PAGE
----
May 30, 2020
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‘Twitter, Facebook Endanger National Security’

The former BJP ideologue and RSS old-timer feels that these social networking sites are actually siphoning away crucial data from India

‘Twitter, Facebook Endanger National Security’
Jitender Gupta
‘Twitter, Facebook Endanger National Security’

Former BJP ideologue and RSS old-timer K.N. Govindacharya feels that Facebook and Twitter are actually siphoning away crucial data from India and the government, including the PM, is unknowingly helping this process by being active users of their services. Excerpts from an exclusive interview with Arindam Mukherjee:

You say you’re against the use of Facebook, Twitter and web-based e-mail by officials. But PM Modi is an avid user of Twitter and Facebook.

We have no objection to the use of technology but the issue here is of national security. When you open a Facebook acc­ount, you have to accept a 12-14-page agreement in which you give consent for transfer of all your data from India to the US and also for any type of usage of that data. The Public Records Act clearly sta­­tes that no government data can be tra­nsferred outside India. And here you are signing a written agreement allowing that. How can you do that? According to our records, 19 ministries are on Twitter, five ministries have Facebook and Twi­tter accounts and use private e-mail IDs.

So your crusade is against Facebook?

“Firms like Facebook sell data to big companies, and don’t pay any taxes—VAT, income tax, service tax....”

We object to this legitimising and eulogising of some companies in the name of advancement of technology without loo­­king at issues like tax evasion, national security, content and whether they are abiding by the laws of the land. Instead, our PM meets the Facebook coo as a special guest and gives her huge publicity. After this, which state-level officer will have the guts to stand up against them? A responsible government would have asked the Facebook COO about the firm’s commitment to India.

It will not serve the interest of the people of Bharat and will not put the Indian government in good light. It is as if they have acquiesced and succumbed to the pressure. It is the indication that technology is outpacing politics as well as economics.

But this kind of usage has been happening for a long time.

Our crusade began two years ago when hackers threatened to hack the entire nation’s network. Then in 2012, Edward Snowden’s revelations came in and in 2013 it was confirmed that the US was snooping upon the whole world. This year we learnt that the US was snooping on the BJP. Our petition was filed two years ago and looks at taxation, content and law of the land, apart from national security. We have pointed out that companies like Facebook sell our data to big adv­­er­tisers and firms, and do not pay taxes in India. No service tax, no income tax and no VAT when they should be paying it. We cannot prosecute them in India as they do not have servers in India.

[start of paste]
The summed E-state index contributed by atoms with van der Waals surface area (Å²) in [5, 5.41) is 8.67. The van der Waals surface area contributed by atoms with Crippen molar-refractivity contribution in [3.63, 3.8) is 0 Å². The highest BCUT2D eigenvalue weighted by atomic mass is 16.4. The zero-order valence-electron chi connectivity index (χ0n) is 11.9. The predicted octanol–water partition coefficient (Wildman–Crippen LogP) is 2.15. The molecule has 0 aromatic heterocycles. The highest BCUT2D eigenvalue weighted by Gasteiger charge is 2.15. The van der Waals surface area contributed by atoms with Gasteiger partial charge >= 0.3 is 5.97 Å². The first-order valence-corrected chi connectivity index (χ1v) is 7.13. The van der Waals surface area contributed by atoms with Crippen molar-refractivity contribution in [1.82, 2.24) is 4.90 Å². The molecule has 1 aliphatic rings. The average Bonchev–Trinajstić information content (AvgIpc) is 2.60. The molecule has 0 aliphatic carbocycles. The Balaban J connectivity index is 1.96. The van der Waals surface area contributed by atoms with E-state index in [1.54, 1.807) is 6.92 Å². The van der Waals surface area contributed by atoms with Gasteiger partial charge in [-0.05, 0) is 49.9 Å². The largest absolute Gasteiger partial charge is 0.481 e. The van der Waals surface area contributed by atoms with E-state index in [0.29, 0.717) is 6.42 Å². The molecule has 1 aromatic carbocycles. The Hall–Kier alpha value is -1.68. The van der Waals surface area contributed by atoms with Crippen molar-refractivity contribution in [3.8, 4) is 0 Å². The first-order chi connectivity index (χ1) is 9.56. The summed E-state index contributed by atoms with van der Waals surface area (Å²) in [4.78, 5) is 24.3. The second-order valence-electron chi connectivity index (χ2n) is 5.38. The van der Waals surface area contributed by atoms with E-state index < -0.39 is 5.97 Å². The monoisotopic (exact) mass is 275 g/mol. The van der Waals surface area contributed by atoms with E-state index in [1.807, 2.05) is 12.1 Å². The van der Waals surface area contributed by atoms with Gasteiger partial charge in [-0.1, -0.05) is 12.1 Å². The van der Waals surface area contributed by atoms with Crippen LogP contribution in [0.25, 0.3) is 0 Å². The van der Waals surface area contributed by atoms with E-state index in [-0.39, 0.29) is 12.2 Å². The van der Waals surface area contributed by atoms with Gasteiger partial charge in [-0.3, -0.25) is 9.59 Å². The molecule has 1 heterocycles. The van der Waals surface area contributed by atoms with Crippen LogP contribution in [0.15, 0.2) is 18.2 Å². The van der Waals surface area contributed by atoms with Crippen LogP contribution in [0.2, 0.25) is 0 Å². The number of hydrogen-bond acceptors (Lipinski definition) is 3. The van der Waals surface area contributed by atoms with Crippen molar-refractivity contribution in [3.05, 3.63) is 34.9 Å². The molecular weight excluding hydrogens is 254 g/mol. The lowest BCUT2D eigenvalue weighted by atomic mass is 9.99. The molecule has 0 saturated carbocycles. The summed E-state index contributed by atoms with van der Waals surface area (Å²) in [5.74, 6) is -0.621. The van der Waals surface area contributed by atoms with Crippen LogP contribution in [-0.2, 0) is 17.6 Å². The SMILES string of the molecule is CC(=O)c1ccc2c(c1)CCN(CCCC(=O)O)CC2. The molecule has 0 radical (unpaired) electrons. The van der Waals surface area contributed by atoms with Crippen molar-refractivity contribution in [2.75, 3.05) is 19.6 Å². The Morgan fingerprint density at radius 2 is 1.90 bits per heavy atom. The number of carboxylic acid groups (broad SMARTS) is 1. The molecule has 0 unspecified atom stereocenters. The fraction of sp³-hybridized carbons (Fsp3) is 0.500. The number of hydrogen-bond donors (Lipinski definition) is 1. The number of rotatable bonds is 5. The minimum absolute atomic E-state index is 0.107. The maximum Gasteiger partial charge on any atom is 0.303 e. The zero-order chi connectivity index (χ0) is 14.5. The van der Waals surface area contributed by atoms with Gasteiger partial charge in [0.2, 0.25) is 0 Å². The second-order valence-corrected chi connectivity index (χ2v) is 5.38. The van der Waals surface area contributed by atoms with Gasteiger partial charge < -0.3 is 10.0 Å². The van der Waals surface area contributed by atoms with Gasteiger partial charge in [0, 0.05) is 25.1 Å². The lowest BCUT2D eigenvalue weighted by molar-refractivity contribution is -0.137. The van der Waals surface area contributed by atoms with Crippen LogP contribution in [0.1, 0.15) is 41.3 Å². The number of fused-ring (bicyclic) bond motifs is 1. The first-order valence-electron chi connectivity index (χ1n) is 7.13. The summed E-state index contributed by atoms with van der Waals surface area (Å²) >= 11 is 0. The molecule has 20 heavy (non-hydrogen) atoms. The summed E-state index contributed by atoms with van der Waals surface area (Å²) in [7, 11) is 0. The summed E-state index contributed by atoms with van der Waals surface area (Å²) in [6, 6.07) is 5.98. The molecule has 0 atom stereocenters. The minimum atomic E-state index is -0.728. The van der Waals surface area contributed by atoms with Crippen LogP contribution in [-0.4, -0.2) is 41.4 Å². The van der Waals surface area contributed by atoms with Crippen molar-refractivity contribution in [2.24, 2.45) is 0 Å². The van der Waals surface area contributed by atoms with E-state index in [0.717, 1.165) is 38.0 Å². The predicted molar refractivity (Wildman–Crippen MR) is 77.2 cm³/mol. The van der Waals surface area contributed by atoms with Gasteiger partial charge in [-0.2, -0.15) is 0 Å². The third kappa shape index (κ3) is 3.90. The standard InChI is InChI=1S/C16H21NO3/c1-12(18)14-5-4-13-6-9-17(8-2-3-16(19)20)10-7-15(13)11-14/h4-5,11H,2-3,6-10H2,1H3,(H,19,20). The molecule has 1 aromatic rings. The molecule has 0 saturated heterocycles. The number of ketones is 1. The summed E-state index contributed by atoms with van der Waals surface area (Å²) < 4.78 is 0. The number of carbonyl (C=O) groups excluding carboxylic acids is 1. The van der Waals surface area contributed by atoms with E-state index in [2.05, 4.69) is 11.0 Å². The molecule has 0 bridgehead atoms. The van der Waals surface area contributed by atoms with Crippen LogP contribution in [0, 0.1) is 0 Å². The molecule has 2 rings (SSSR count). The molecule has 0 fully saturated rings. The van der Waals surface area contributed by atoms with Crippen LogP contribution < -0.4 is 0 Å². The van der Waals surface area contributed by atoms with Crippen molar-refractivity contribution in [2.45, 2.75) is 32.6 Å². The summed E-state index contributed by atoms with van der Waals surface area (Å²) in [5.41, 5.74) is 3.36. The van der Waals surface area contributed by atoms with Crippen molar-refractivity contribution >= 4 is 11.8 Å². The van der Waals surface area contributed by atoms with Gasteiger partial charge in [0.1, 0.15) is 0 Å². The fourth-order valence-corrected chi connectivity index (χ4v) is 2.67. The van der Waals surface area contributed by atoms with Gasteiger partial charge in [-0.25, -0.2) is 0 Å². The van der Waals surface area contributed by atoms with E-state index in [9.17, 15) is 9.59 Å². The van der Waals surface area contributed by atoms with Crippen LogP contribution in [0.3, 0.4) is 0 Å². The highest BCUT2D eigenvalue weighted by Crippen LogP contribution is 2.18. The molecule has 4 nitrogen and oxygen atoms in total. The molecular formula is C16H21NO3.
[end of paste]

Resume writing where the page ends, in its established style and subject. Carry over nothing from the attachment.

So did you bring this to the government’s notice at any juncture?

When we confronted them, the UPA government said they did not have any official Facebook account. But the new government is using Facebook and Twi­tter. When in the last hearing we poi­nted to this, the additional solicitor-general said there was no official acc­ount on Facebook and Twitter. Eve­r­ything was in personal capacity. So even the PMO is being used in personal capacity? Modi has a Face­book and Twitter account. The judges have asked us to file an affidavit. We will file that in a week’s time.

The government is preparing an e-mail policy. Will that solve it?

The e-mail policy makes it clear that, as per the Public Records Act, you cannot use those companies’ services for official communication whose servers are not located here. Here we have allowed gov­ernment servants to use Gmail, Facebook, Twitter. How effective will the policy be, as only five lakh out of 50 lakh government employees have official e-mail IDs?

What should be done now, use only official platforms or force these com­panies to set up servers in India?

Three years ago the government heavy-­handedly forced BlackBerry to bring its server to India. Why can’t Facebook do it? At the governmental level, a policy initiative should be taken and at the enf­orcement level law should be enfor­ced. Unfortunately, on both the fronts, governments have failed. We have been fig­hting the PIL for two years and the kind of feet-dragging exhibited by the governments shows that they are neither serious nor sincere.

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